The passengers disembark from a train in a Paris railway station, but as one of the porters walks the length of the carriages he notes there is one woman clad in an evening gown who is fast asleep on one of the seats. He rouses her and asks if she wishes to pick up her luggage, to which she answers that it's back in Monte Carlo in a pawnbroker's and sets off into the rainy night to try and make some money. She is Eve Peabody (Claudette Colbert), showgirl and gold-digger whose last attempt to make something of herself with someone else's money has hit the rocks, and she cannot afford even a taxi - but maybe she won't need to, as one of the drivers assembled outside the doors offers to lend her a hand...
He was Hungarian expat Tibor Czerny, except he wasn't, he was movie star Don Ameche really, in one of those movie movie conceits where you would have one of the most famous people in the world deigning to play a nobody, all to make sure we recognised that even such a nobody can be a somebody in the right hands. It was one of those details which summed up a certain kind of film - they used to call it Hollywood moonshine, which is a more delicate way of putting it than the alternative - where the great and the good (celebrity actors and actresses) could prove they were not some untouchable, blessed class for us to gaze adoringly upon, they were capable of understanding we ordinary folk and depicting universal hopes and fears.
Which in this case were such things as having enough income to get by and holding on to a certain someone who you have fallen for romantically, two elements which Hollywood could provide happy endings for in their fictions all the better to endear themselves to the audiences who bought tickets for their productions. But with Billy Wilder and Charles Brackett working on the script, there was bound to be a touch of cynicism, in this case forcing us to sympathise with a heroine who more or less cheats her way through life, and in contrast to where it has landed her when we catch up with her, by half and hour in it all seems to be working out very nicely, something even Eve is baffled by. What has she done to deserve this sudden streak of good fortune?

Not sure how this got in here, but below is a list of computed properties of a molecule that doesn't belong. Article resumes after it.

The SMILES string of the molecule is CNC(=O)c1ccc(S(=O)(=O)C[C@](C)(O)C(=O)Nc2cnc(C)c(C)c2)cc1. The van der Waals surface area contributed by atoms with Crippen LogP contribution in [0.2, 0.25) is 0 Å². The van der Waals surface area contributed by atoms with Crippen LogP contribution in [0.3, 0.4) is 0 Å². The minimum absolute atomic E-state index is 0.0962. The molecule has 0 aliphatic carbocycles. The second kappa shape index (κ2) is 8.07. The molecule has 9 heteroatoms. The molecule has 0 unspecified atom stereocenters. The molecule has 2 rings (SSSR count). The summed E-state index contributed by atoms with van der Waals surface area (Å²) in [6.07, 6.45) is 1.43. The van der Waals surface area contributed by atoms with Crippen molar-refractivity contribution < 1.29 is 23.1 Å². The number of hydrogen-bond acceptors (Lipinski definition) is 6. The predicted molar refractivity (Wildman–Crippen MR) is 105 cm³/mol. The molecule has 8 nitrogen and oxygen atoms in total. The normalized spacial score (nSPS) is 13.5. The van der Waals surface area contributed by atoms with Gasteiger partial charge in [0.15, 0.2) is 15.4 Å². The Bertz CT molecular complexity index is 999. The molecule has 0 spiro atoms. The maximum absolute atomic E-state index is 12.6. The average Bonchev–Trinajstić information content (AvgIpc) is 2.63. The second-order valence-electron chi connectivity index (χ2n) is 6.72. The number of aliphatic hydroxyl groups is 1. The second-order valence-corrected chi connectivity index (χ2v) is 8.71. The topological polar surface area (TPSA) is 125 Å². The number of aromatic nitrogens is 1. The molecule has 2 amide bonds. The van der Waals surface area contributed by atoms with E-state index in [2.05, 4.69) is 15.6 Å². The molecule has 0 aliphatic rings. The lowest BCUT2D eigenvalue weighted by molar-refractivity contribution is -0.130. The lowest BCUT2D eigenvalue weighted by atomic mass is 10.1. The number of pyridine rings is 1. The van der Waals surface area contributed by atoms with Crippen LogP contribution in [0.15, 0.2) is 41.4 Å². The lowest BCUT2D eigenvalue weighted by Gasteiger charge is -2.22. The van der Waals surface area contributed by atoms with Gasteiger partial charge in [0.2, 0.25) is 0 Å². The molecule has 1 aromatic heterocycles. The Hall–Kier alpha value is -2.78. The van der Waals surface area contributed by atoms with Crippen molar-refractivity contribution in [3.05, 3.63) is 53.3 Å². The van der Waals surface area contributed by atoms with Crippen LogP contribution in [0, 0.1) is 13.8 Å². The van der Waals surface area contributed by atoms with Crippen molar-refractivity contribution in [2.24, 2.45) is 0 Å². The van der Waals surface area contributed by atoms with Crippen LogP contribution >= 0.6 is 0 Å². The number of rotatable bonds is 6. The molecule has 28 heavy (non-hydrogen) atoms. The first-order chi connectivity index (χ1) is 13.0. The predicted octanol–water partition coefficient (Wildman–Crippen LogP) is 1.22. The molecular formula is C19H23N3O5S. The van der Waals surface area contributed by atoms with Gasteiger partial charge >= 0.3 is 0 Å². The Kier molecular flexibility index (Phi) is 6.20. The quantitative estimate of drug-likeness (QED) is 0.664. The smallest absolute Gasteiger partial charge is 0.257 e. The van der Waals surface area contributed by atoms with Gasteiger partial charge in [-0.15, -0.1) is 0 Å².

She has simply attracted the attentions of what amounts to a fairy godfather, this being a commentary on the story of Cinderella as the title suggests, and that man was Georges Flammarion, essayed by one of the most famous actors of his day. The Great Profile himself, for it was he, John Barrymore, grandfather to Drew Barrymore and by the point he made Midnight, a career high in the view of many, he was a sad alcoholic lucky to get any roles at all. The stories around him and his exploits were legendary, although tended to mask how much he wasted his talent when he was married to the bottle, yet every so often he had a chance to show what he was capable of and a gem of a performance like the one in this was most valuable, though he did look as if the drinking had taken its toll on his once-handsome features.
In an admirably complex plot, brought to life by a director - Mitchell Leisen - who loved to show off the lavish, ideal for fairy tales like this, Tibor falls in love with Eve as they fail to find her a nightclub job that night, then offers to take her home after a bite to eat. Yet Eve is just using him, charmingly but exploitation is undeniably in place, and does a runner to end up at a posh recital she tricks her way into; this is where she meets Georges, who sees right through her and also an opportunity. Now he can persuade Eve to seduce the gigolo (Francis Lederer) who is conducting an affair with his wife (Mary Astor, Barrymore's one-time protégé): Georges wishes to put a stop to that. So you see, nobody is entirely pure of motive, except Tibor and he so aggressively pursues Eve that he's not exactly sympathetic either. That we kept watching was testament to the cocktail of skills brought to the table (mention also going to Rex O'Malley as the gay best friend of Astor and Monty Woolley as a furious judge), and a captivating yarn of chic, prickly people behaving badly presented as good. Music by Frederick Hollander.